In this post we will review the history of British rock band Queen and frontman Freddie Mercury, one of the most important figures in rock and pop music history.
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Queen was one of the most iconic rock bands of the seventies, eighties, and nineties. During their career, they incorporated musical styles such as rock, pop, disco, glam and progressive. Queen’s members were: Freddie Mercury (vocals and piano), Brian May (guitar), John Deacon (bass), and Roger Taylor (drums).
The history of Queen: a short summary
You can download the full history of the band Queen told in a visual timeline, by clicking on the image below:
Queen’s musical career beginnings
Before the band Queen started, the previous project was called Smile and did not include lead vocalist Freddie Mercury. With the incorporation of Mercury, the band adopted the name Queen and by 1973 they obtained a record contract. After releasing their first two albums, Queen (1973) and Queen II (1974) to not much success, they gained some media attention with the release of their third record, Sheer Heart Attack, in 1974.
Mainstream success in the mid-70s
1975 was the year that Queen rose to stardom: A Night at the Opera was released and they reached the peak of their popularity. This album is notable for including the classic Queen hit track, Bohemian Rhapsody. The next year, in 1976, the band released a sequel to this album called A day at the Races, which contains classics such as Somebody to Love and Tie Your Mother Down. Nevertheless, it was not as successful as its predecessor.
News of the World was released in 1977. It was an album that kept Queen on the top of the music charts, with songs like We are the Champions and We Will Rock You. Then the band recorded the album Jazz in 1978, which included the hit single Don´t Stop Me Now.
Queen and their 80s hits
By 1980, another relevant album, The Game, revalidated Queen’s credentials as one of the most important music bands of the century. In this record hit songs such as Another One Bites the Dust and Crazy Little Thing Called Loves are featured.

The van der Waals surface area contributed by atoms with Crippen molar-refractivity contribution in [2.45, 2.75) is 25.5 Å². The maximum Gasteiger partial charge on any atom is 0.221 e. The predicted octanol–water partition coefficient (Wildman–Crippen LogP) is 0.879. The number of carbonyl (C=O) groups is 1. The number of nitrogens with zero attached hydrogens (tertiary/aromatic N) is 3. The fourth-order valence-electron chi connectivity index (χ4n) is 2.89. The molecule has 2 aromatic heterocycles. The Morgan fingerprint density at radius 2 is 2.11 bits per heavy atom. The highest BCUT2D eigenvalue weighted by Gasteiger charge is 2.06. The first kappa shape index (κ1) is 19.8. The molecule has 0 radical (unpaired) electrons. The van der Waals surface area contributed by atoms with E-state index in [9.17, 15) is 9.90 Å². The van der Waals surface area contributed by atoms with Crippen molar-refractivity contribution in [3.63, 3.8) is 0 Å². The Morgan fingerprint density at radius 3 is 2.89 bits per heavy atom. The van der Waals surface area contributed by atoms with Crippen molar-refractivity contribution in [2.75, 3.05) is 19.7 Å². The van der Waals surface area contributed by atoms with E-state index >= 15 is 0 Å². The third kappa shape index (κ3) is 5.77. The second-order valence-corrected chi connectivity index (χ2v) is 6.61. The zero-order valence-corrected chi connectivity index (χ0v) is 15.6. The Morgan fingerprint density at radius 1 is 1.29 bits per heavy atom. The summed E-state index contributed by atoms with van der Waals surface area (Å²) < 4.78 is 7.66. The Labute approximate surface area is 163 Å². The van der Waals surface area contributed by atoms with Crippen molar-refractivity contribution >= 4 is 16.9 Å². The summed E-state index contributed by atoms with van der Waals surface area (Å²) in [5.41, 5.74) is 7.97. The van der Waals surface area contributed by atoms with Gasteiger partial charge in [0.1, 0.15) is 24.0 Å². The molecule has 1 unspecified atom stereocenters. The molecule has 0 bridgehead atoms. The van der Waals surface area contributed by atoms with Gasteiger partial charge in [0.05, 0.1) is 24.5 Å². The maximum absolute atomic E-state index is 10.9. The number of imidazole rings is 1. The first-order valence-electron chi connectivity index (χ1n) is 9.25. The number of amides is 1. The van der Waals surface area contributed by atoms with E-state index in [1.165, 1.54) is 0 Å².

Queen collaborated with music legend David Bowie on their classic track Under Pressure, which appeared on the album Hot Space in 1982. Regardless of this historical collaboration, this disco-influenced album is not well regarded by the public or the music press.
1984 was the year that hit songs such as Radio Gaga and I Want to Break Free, which belong to the album The Works, enjoyed heavy radio rotation. The Next year, in 1985, Queen played their historical Live Aid concert in Wembley Stadium, which lasted 20 minutes.
In 1986 Queen released A Kind of Magic, which included relevant songs such as One Vision and the title track. Three years after this, in 1989, the Miracle was released. It contains some well-known Queen songs, such as I Want It All, The Invisible Man, and Breakthru.
The 90s: Freddie’s last recordings
The last years in the life of Freddie Mercury were not easy for him, especially regarding his health. He could not deliver the same energy and vocal performances as in previous years. Nevertheless, in 1991 Queen managed to release what would be their last album while Mercury was alive: Innuendo. Then, on November 24, 1991, the great Freddie Mercury passed away.
After the death of Freddie Mercury, Queen released one more album in 1995, called Made in Heaven. It was recorded using the vocal tracks that the singer left before passing. The album includes popular songs such as You Don´t Fool Me, I Was Born to Love You, and the title track.
Without Freddie their is no Queen
After this final album with Freddie Mercury on vocals, Queen disbanded. John Deacon retired completely from music, while Roger Taylor and Brian May continued playing some of Queen’s classics with many different singers.